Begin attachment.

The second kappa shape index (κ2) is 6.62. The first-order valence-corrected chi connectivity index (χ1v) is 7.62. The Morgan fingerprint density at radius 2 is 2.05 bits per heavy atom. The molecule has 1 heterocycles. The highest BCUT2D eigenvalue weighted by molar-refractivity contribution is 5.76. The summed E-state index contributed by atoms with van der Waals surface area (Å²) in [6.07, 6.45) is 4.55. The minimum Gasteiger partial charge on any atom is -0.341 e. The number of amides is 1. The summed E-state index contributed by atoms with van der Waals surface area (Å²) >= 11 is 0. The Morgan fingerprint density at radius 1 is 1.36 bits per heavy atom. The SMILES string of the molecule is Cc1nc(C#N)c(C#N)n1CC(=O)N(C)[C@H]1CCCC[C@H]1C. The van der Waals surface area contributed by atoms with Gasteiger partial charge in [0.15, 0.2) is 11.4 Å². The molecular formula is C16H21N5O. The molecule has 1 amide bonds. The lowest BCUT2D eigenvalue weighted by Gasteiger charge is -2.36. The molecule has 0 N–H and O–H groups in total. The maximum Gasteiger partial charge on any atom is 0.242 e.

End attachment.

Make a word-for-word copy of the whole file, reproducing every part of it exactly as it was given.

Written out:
The second kappa shape index (κ2) is 6.62. The first-order valence-corrected chi connectivity index (χ1v) is 7.62. The Morgan fingerprint density at radius 2 is 2.05 bits per heavy atom. The molecule has 1 heterocycles. The highest BCUT2D eigenvalue weighted by molar-refractivity contribution is 5.76. The summed E-state index contributed by atoms with van der Waals surface area (Å²) in [6.07, 6.45) is 4.55. The minimum Gasteiger partial charge on any atom is -0.341 e. The number of amides is 1. The summed E-state index contributed by atoms with van der Waals surface area (Å²) >= 11 is 0. The Morgan fingerprint density at radius 1 is 1.36 bits per heavy atom. The SMILES string of the molecule is Cc1nc(C#N)c(C#N)n1CC(=O)N(C)[C@H]1CCCC[C@H]1C. The van der Waals surface area contributed by atoms with Gasteiger partial charge in [0.15, 0.2) is 11.4 Å². The molecular formula is C16H21N5O. The molecule has 1 amide bonds. The lowest BCUT2D eigenvalue weighted by Gasteiger charge is -2.36. The molecule has 0 N–H and O–H groups in total. The maximum Gasteiger partial charge on any atom is 0.242 e.